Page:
... ia G rou p. Bush and Putin’s Tentative Embrace Ian Bremmer an d Alexander Zaslavsky The emerging partnership between the Adviser Condoleezza Rice are skeptical of United States and Russia is the most signifi­ anything beyond tactical support from the cant...
Journal Article
World Policy Journal (2017) 34 (1): 48–53.
Published: 01 March 2017
...Maria Snegovaya Vladimir Putin's Russia meets the classical definition of fascist state, says Maria Snegovaya , except for one factor-the Kremlin can't yet unite the public around a clearly articulated nationalist ideology. This missing piece constrains the aggressiveness of the state. Without...
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Journal Article
World Policy Journal (2005) 22 (1): 61–72.
Published: 01 March 2005
... diametrically opposed im­ sumes Russia has a unique role in history, ages of their country. One viewpoint is pes­ determined by its size, its geographic iden­ simistic, as propagated in a few liberal peri­ tity spanning Europe and Asia, its ties to odicals such as Novaia Gazeta and Moskovskie the Muslim...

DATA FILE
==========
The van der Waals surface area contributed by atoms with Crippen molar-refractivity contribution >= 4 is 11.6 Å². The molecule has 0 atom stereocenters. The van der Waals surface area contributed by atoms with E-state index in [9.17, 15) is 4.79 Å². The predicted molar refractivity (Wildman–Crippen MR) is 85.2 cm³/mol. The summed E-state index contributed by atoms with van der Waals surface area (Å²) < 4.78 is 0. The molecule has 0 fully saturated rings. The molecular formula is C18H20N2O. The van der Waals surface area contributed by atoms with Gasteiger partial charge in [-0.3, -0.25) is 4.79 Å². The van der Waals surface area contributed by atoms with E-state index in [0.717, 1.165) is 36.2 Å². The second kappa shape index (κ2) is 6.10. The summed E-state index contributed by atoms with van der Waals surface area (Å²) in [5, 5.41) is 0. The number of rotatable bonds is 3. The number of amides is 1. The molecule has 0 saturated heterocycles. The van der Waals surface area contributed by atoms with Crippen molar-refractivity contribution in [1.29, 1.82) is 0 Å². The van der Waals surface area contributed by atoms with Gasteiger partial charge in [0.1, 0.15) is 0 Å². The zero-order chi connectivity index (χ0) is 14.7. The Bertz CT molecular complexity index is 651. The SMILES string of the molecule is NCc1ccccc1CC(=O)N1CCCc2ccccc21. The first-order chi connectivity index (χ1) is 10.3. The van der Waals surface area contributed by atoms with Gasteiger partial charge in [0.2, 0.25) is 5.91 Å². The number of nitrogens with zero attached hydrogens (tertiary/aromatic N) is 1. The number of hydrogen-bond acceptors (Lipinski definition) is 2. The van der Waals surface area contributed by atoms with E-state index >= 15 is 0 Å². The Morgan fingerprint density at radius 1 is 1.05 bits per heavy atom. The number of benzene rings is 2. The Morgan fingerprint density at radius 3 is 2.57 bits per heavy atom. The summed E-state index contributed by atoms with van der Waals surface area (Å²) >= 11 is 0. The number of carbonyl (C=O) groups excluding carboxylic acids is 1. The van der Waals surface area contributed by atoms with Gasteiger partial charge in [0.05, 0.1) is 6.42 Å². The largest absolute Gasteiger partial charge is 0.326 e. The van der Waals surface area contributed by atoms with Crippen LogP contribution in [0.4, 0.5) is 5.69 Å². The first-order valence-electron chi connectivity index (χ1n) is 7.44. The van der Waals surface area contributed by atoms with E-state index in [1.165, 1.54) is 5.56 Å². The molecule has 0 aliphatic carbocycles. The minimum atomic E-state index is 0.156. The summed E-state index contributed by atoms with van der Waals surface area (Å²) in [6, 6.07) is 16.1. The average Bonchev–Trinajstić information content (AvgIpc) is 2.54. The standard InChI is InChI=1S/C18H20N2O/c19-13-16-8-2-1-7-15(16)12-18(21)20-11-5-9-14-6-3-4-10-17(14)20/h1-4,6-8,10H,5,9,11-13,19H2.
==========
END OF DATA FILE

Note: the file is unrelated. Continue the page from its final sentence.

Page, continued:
Journal Article
World Policy Journal (2004) 20 (4): 22–29.
Published: 01 December 2004
... in a country with little vard University professor Jeffrey Sachs, one history of anything other than autocracy, thing was clear: virtually everyone agreed Putin would drag his feet when it came to with the premise that Russia had indeed political reform. For better or worse, democ­ been lost...
Journal Article
World Policy Journal (2003) 19 (4): 13–22.
Published: 01 December 2003
... or abroad, that is “Putin’s First Two Years: Democracy or Authoritari­ likely to convince most Russians and their anism?” Current History, October 2002. government that Russia is somehow more 5. Tom Bjorkman, “Russian Democracy and like China or Iran than...
Journal Article
World Policy Journal (2001) 18 (1): 31–38.
Published: 01 March 2001
... attacks sile Treaty, which Secretary of Defense Don­ on United States interests.”1 Placing weap­ ald Rumsfeld dismisses as “ancient history.” ons in space was on the agenda even before Yet few elsewhere agree. Russia and this report was issued. The defense appro­ China oppose U.S. missile...
Journal Article
World Policy Journal (2012) 29 (2): 25–34.
Published: 01 June 2012
... environment where people meet, and with the Internet, you can have kids playing from South Africa to Brazil to New York. It helps them learn more about each other. WPJ: But ironically, the greatest chess empire in the history of the world, where you emerged, was the communist empire in Russia. So how...